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Fuel dealers warned against petroleum smuggling

LESEDI MKHUTSHWA
Fuel storage tanks
FRANCISTOWN: A Botswana Energy Regulations Authority (BERA) senior petroleum official, Kuvare Venjonoka has warned filling station owners against promoting cross border petroleum smuggling.

Presenting on how to handle petroleum products, Venjonoka said illegal smuggling of petroleum products has become a common occurrence around the country.

He said that the problem is prevalent largely in border towns because of the clashing fuel prices between Botswana and the neighbouring countries.

“We call it smuggling of petroleum products because it occurs illegally. What surprises us, as BERA is that there is no need for the illegal practice to happen in such a manner, “ he said.

He further reminded filling station owners that allowing smuggling of petrol products might actually cost them even more because if they get arrested conspiring with the perpetrators they would be charged for breaking the law.

Venjonoka said: “You may all wonder why you are even involved in the matter. It is simple. You are the ones helping the perpetrators to break the law. I know that all of you have witnessed these activities taking place at your fillings stations.”  He said that the major problem is that the filling station industry has allowed smuggling of petroleum products to grow adding that some people in the neighbouring countries have lost lives because of the illegal practice.

The concerned senior petroleum inspector also said that the illegal practices have a potential to sour Botswana’s relations with the neighbouring countries who believe Botswana allows such criminal behaviour.

He gave the example of the Energy and Water Utilities Regulatory Authority (EWURA) of Tanzania and Zimbabwe Energy Regulatory Authority (ZERA) who have complained of the growth smuggling of oil products from Botswana to their countries.

He said that the situation makes Botswana to look bad even though it is unnecessary because it can be prevented by filling stations.

Venjonoka shared statistics of a survey they conducted recently about cases of smuggling illegal petroleum products in the region saying 44 cases were registered along the Botswana-Zimbabwe border at or near Maitengwe, Matsiloje and Ramokgwebana villages.

In the fight against the problem they retrieved 75,535 litres, 2,045 litres, and 10,125 litres of petrol, diesel and paraffin respectively around the three villages.

He indicated that they

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also registered 113 similar cases in Masunga and Tshesebe also on the border with Zimbabwe in which they retrieved 81,315 litres of petrol.

Summing up the numbers, Venjonoka said that they had recorded 157 cases of illegal oil smuggling in which 156,850 litres, 2,045 litres, 10,125 litres were for petrol, diesel and paraffin respectively.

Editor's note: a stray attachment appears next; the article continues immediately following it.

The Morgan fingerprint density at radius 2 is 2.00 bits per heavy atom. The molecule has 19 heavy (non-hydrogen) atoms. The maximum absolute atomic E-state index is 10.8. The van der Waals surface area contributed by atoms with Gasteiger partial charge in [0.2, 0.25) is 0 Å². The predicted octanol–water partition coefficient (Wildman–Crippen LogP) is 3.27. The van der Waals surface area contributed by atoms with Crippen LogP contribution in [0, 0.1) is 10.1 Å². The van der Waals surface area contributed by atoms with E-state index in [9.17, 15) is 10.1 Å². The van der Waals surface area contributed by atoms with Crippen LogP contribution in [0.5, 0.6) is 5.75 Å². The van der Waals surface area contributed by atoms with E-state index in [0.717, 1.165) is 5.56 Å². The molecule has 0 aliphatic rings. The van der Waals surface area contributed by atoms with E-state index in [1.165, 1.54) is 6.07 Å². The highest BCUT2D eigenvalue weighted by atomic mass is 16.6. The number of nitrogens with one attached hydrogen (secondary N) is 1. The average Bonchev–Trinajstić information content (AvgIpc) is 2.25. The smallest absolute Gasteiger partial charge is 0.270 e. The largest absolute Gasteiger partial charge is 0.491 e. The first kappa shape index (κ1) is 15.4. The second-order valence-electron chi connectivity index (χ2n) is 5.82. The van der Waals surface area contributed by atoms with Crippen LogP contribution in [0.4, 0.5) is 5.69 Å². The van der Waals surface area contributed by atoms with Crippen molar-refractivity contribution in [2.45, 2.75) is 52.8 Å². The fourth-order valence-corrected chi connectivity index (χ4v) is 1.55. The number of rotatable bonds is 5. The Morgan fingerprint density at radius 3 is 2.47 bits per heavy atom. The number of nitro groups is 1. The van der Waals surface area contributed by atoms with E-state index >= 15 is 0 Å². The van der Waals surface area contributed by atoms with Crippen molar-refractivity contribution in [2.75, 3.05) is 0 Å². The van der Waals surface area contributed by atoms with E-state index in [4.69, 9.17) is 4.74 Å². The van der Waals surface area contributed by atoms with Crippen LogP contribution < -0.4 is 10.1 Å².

He is of the view that the problem could be bigger than the recorded statistics because some of the culprits destroyed the border fence so that they can continuously use it as access to perform prohibited activities.

He said that in some cases the perpetrators removed all the chairs in a Mini-bus so that they can transport the fuel and easily smuggle it through the border.

“There was a time we stopped a Honda Fitt and we pulled out 28 containers of fuel. But I will repeat myself and say that filling stations are the cause of all this,” he said.

Venjonoka further said that to make matters worse, the culprits

use unauthorised containers and transportation vehicles, which posed a serious health and safety risk.

He added that the illegal practice promoted unfair trade which negatively impacted neighbouring countries and also deprived the government of levies and taxes.

One of the filling station owners in Masunga who preferred anonymity said that some of their businesses were surviving because of people whom he suspects might be the oil smugglers.He said that they were working under pressure from their fuel suppliers hence it will be difficult for them to stop assisting the fuel smugglers.

“I cannot refuse someone who come to my filling station with 150 containers looking for petrol or diesel because I have to push up volumes so that my supplier can refill for me. In seven days our fuel providers want us to sell 48,000 litres which is impossible looking at our locality,” he said.

He added that in rural areas business was very poor because only a handful of people purchased fuel from them therefore they do not have a choice but to help anyone who came along including smugglers.



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